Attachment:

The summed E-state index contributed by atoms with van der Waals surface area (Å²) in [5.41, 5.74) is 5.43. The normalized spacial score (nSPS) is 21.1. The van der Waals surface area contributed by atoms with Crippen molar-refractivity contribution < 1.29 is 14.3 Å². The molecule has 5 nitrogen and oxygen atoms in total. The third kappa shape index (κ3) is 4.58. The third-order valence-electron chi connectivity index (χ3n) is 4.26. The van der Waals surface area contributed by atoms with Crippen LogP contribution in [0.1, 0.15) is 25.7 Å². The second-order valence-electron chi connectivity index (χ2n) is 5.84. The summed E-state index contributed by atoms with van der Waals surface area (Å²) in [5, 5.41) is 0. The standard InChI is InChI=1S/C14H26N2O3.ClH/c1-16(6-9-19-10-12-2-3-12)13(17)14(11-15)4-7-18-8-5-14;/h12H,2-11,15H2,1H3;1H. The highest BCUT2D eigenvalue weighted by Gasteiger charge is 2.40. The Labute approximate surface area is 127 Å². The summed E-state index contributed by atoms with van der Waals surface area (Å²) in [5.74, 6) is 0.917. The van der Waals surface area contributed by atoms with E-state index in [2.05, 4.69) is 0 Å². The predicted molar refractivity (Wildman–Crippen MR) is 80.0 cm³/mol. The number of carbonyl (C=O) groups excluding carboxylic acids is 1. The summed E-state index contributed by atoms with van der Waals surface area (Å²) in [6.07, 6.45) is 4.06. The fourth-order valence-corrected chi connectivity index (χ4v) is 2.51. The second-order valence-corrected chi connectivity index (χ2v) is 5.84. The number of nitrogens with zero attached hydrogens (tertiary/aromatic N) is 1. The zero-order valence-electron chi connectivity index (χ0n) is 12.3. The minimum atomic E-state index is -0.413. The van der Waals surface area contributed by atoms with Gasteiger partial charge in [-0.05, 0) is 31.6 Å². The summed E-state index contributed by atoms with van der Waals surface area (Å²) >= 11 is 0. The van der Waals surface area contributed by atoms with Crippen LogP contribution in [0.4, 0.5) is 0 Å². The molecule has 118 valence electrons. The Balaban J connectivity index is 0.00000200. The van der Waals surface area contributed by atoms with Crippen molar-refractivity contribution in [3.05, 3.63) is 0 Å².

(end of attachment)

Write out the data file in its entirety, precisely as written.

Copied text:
The summed E-state index contributed by atoms with van der Waals surface area (Å²) in [5.41, 5.74) is 5.43. The normalized spacial score (nSPS) is 21.1. The van der Waals surface area contributed by atoms with Crippen molar-refractivity contribution < 1.29 is 14.3 Å². The molecule has 5 nitrogen and oxygen atoms in total. The third kappa shape index (κ3) is 4.58. The third-order valence-electron chi connectivity index (χ3n) is 4.26. The van der Waals surface area contributed by atoms with Crippen LogP contribution in [0.1, 0.15) is 25.7 Å². The second-order valence-electron chi connectivity index (χ2n) is 5.84. The summed E-state index contributed by atoms with van der Waals surface area (Å²) in [5, 5.41) is 0. The standard InChI is InChI=1S/C14H26N2O3.ClH/c1-16(6-9-19-10-12-2-3-12)13(17)14(11-15)4-7-18-8-5-14;/h12H,2-11,15H2,1H3;1H. The highest BCUT2D eigenvalue weighted by Gasteiger charge is 2.40. The Labute approximate surface area is 127 Å². The summed E-state index contributed by atoms with van der Waals surface area (Å²) in [5.74, 6) is 0.917. The van der Waals surface area contributed by atoms with E-state index in [2.05, 4.69) is 0 Å². The predicted molar refractivity (Wildman–Crippen MR) is 80.0 cm³/mol. The number of carbonyl (C=O) groups excluding carboxylic acids is 1. The summed E-state index contributed by atoms with van der Waals surface area (Å²) in [6.07, 6.45) is 4.06. The fourth-order valence-corrected chi connectivity index (χ4v) is 2.51. The second-order valence-corrected chi connectivity index (χ2v) is 5.84. The number of nitrogens with zero attached hydrogens (tertiary/aromatic N) is 1. The zero-order valence-electron chi connectivity index (χ0n) is 12.3. The minimum atomic E-state index is -0.413. The van der Waals surface area contributed by atoms with Gasteiger partial charge in [-0.05, 0) is 31.6 Å². The summed E-state index contributed by atoms with van der Waals surface area (Å²) >= 11 is 0. The van der Waals surface area contributed by atoms with Crippen LogP contribution in [0.4, 0.5) is 0 Å². The molecule has 118 valence electrons. The Balaban J connectivity index is 0.00000200. The van der Waals surface area contributed by atoms with Crippen molar-refractivity contribution in [3.05, 3.63) is 0 Å².